With these habits, I am never seeking perfection. I factor in failure. I go out for dinner and have starter, main and dessert. I don’t want it to create the misery associated with sacrifice, these are not sacrifices these are choices to do something. I know those that if I expect perfection, I will fail.

30 day challenges – Each month I do a 30 day challenge to break the back of a particular issue and I tend to retain some of the habits, but with more manageable intensity. While I am a big believer in setting goals, I also realise there are some intangible benefits not as easily defined, as it’s their absence rather than inclusion.  A 30 day challenge is a great way to break old habits and form new ones.

These are some of the ones I have completed:

  • Wheat free – A lot of people are more intolerant than they think. The beauty of this is you end up skipping a lot of processed foods.
  • Vegetarian – This was “enforced” from a housemate. It has allowed me to be more creative in my cooking (and generally healthier and cheaper). I seldom cook meat these days.
  • Sobriety – 30 days without a drink. I have done this twice this year. This wasn’t  a “I shouldn’t drink…”, that is a punishment mindset. I used a “I want to be sober” a more effective positive mindset.
  • Mobility – Fighting off the impact of the desk job. The Art of Manliness has some great posts on this. See some of the links below. I had a frozen left shoulder for 8 years without realising it and a hunched back from the desk job. I have managed to reverse most of the damage.
  • Complaint free – No one likes a whinger (I haven’t managed, but trying has made me better) – try wearing a band on your wrist and switch sides every time you notice.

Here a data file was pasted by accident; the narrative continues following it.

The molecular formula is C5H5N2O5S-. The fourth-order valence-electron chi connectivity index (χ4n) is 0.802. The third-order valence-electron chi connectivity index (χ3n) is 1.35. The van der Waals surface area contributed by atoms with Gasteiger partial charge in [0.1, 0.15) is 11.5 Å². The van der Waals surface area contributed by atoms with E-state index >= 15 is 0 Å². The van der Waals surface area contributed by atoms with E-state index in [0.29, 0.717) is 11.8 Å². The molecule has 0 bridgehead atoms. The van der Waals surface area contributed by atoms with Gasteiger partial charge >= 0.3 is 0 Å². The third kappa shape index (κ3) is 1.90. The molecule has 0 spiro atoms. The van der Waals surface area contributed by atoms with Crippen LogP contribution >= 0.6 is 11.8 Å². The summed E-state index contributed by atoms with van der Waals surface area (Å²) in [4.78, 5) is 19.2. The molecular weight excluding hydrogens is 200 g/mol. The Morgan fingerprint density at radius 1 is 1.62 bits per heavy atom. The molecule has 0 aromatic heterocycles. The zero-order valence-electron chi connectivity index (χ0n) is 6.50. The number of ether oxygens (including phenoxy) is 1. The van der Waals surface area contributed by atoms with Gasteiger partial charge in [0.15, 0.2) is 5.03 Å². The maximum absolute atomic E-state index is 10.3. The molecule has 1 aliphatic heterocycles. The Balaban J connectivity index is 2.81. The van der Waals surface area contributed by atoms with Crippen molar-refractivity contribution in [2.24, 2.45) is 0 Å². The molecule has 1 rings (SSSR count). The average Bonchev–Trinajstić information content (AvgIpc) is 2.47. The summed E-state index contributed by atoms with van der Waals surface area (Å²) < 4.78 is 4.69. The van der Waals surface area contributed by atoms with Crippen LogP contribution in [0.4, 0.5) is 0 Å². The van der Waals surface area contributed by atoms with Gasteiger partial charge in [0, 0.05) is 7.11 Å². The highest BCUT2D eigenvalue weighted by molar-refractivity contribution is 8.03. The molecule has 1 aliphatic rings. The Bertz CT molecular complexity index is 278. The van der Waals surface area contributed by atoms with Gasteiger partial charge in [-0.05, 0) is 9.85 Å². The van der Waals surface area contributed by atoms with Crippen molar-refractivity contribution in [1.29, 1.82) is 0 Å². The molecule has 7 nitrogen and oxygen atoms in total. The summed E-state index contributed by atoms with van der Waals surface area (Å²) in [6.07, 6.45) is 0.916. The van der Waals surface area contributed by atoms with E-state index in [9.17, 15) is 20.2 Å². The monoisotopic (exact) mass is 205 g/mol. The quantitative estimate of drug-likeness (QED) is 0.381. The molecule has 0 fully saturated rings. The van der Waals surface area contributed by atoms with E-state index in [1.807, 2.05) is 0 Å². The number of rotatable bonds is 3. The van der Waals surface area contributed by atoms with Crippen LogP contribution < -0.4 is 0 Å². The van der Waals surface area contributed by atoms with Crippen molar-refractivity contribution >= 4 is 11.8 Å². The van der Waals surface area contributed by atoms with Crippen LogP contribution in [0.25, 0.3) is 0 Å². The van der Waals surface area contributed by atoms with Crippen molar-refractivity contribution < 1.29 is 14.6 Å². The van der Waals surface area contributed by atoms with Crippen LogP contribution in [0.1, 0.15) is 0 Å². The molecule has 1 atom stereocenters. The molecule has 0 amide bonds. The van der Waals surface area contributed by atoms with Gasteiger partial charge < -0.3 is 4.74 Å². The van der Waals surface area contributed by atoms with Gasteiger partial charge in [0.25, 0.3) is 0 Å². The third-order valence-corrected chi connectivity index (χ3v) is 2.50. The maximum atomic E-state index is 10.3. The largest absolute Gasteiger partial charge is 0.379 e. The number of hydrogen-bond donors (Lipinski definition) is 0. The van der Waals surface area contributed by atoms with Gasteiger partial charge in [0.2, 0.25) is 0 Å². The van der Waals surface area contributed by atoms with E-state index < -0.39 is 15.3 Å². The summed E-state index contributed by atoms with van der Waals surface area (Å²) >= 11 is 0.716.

• Sugar free – It generally includes carbs, which most people need some of, what this is about is breaking the addiction.
  • Couch to 5k – Start easy, run 100m, walk the rest. Run from one bus stop to the next, then walk until the next. Slowly build it up. Don’t over do it, that causes injury and a negative association. There are some great apps to help you.
  • Sleep routine – This was fundamental to me. There are some great articles on sleep routine, otherwise day 2 of this mindfulness course focuses on sleep routine.
  • Gut Reboot – First week gluten & dairy free and live off smoothies and soups, second week back to solids, third re-introduce either gluten or dairy. Monitor the effects. Fourth week add back the other common intolerant.

Highlights of my Transformation

Fat dave Thin Dave

  • Lost 19 kg (93kg -> 74kg) so far
  • Sleep improved (2-3hrs uninterrupted to 6-8hrs)
  • Sick 3-4 times a year to I can’t remember the last time
  • Running 6:30min/km to 4:42/km for a 6km route
  • Struggling as a “non-runner” to complete 1km to comfortably running 10km (I plan to do a marathon next year)
  • Hunched back and locked shoulders to full mobility
  • Negative comments and interaction to more positive group engagement
  • Hair loss…Well, I’m still working that one out.

Nothing happens overnight. True transformation is not short term. Changing is easy, making that change stick is where it get’s tough. This is where the compounded effect of habits and finding accountability is crucial. It has been close to 3 years now of reading 1-2 books a week, applying what I have learnt. There have been many challenges and changes in my life and I have included some of the  key resources below, which I hope may benefit you too.

Resources:

After a period of self discovery in his early 30s exploring topics from Financial Planning to Meditation, Dave asked himself why he only now discovered some of the key critical ideas that lead to a happier, more purposeful, less stressful life. In short more successful.Why wasn’t this taught earlier? He had given away his time in his 20s cheaply. He is determined help others fast track their way to success through coaching, blogging and courses in the academy.He reads extensively and is coached by the best, this is coupled with life experience and degrees in Financial Economics, as well as being a Chartered Accountant.See what he is doing now - http://smarturl.it/DC-Now